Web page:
Archive | Books

Mapping the Odyssey Isn’t Easy

from kottke We’ve looked before at maps of Odysseus’s travels in The Odyssey (as Jason wrote in 2018, “that dude was LOST”). But it turns out — and maybe this shouldn’t be surprising — that it’s not easy to figure out exactly where Odysseus was in the Mediterranean Sea for all that time. Scholars have […]

Continue Reading 6

Ignoring Cable Industry Protest, FCC Says It Will “Unlock the Set-top Box”

from ars technica Pay-TV providers would have to make video programming available to the makers of third-party devices and software under a proposal by Federal Communications Commission Chairman Tom Wheeler. The FCC is planning for a software-based, cardless replacement for CableCard. Without needing a physical card that plugs into a third-party set-top box, consumers would be […]

Continue Reading 6

How African-American Writers Have Revived And Reshaped “Black Panther”

from co.CREATE When Marvel Comics announced this week that red-hot cultural commentator Ta-Nehisi Coates would be writing its new Black Pantherseries, comics fans and people who are invested in progressive views on social justice both had serious freakouts. Coates is one of the most perceptive and thoughtful writers working today, and he’s also a lifelong comic book fan—a […]

Continue Reading 11

Steven Pinker’s ‘The Sense of Style’

from NYTs Steven Pinker, the Harvard linguist and psychologist, is one of that new breed of top-flight scientists and teachers, like the physicist Brian Greene and the evolutionary biologist Richard Dawkins, who also write uncommonly well. To those of us who try to write for a living and couldn’t pass a science course, let alone […]

Continue Reading 1

The Endangered Bookstores of New York

from The New Yorker Recently, I was browsing for books at Powerhouse Arena, in Dumbo, and noticed a sign asking people not to snap photos of the books on display. What a thing to have to ask! Here was a bookstore providing shelter, a bit of calm in the city, and tables with chosen, colorful, physical copies […]

Continue Reading 53

The Greatest Books of All Time, As Voted by 125 Famous Authors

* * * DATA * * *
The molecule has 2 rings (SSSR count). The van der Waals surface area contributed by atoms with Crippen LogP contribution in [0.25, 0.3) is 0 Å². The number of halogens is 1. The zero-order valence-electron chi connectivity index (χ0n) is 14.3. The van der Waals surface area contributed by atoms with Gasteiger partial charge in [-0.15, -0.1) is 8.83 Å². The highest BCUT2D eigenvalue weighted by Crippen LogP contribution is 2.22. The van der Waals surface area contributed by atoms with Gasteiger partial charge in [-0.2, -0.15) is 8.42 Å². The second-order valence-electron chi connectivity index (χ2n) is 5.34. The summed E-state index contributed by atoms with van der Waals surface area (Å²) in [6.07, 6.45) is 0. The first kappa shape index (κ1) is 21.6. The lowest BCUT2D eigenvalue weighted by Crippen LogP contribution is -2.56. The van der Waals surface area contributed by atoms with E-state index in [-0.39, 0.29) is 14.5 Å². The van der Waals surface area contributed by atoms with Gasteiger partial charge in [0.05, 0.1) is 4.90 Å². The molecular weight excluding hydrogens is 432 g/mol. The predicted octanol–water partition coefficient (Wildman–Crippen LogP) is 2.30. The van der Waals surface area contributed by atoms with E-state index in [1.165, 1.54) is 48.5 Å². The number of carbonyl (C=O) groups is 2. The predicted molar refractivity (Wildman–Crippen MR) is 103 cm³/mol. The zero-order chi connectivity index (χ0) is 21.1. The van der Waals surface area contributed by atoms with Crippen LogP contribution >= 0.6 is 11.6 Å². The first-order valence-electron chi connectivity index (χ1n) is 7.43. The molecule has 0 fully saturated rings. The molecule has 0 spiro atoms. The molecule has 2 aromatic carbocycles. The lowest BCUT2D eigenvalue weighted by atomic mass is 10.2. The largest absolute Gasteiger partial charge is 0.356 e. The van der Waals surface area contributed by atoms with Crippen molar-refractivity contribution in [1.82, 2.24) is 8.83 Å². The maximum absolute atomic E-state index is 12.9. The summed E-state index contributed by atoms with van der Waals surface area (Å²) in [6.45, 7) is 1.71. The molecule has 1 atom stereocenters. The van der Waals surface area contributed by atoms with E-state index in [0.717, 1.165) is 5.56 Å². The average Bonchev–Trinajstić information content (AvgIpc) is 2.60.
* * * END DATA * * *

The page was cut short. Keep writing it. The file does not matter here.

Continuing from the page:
from brain pickings “Reading is the nourishment that lets you do interesting work,” Jennifer Egan once said. This intersection of reading and writing is both a necessary bi-directional life skill for us mere mortals and a secret of iconic writers’ success, as bespoken by their personal libraries. The Top Ten: Writers Pick Their Favorite Books asks 125 of modernity’s greatest British […]

Continue Reading 17

Eu Court Rules Libraries Can Digitize Books Without Permission

from Endgadget The Court of Justice of the European Union (CJEU) has ruled that libraries have the right to digitize books and distribute them to dedicated reading terminals without first obtaining the publisher’s permission. The decision rests on exceptions built into the EU Copyright Directive for reproducing and communicating intellectual property. Specifically it says that publicly […]

Continue Reading 5

The Future Could Work, if We Let It

from NYTimes One persistent criticism of the tech industry is that it no longer works on big ideas. For all of Silicon Valley’s talk of changing the world, critics say, Google and Facebook mainly hire armies of coders to figure out how to serve you more relevant ads, while Apple and Amazon just want to keep […]

Continue Reading 6

*Flash Boys*, The New Michael Lewis Book

from Marginal Revolution For all the criticism the book has received, I liked and enjoyed it.  It illuminates a poorly understand segment of the financial world, namely high-frequency trading, and outlines some of the zero- and negative-sum games in that world.  The stories and the writing are very good, as you might expect. It is a mistake […]

Continue Reading 3

Siding With Google, Judge Says Book Search Does Not Infringe Copyright

from NYTs Google’s idea to scan millions of books and make them searchable online seemed audacious when it was announced in 2004. But fast-forward to today, when people expect to find almost anything they want online, and the plan seems like an unsurprising and unavoidable part of today’s Internet. So when a judge on Thursday […]

Continue Reading 27

The Novel That Norman Mailer Didn’t Write

from The New Yorker Norman Mailer was one of the most original and powerful writers of the twentieth century, but he never wrote a truly great novel. Despite the great success of his first book, “The Naked and the Dead,” which he wrote at twenty-three, and despite the merits of his second and third novels, […]

Continue Reading 9

Vive La Bookstore!

from The New Yorker Everywhere in the world may look more and more like everywhere else, but there are still a few proudly Gallic institutions that you can count on spotting in any city or town in France: cafés that thrive in spite of Starbucks, bakeries with their total indifference to things gluten-free, tabacs that keep hanging […]

Continue Reading 67

*David and Goliath*

from Marginal Revolution Quite possibly it is Gladwell’s best book.  His writing is better yet and also more consistently philosophical.  For all the talk of “cherry picking,” the main thesis is that many qualities which usually appear positive are in fact non-monotonic in value and can sometimes turn negative.  If you consider Gladwell’s specific citations […]

Continue Reading 6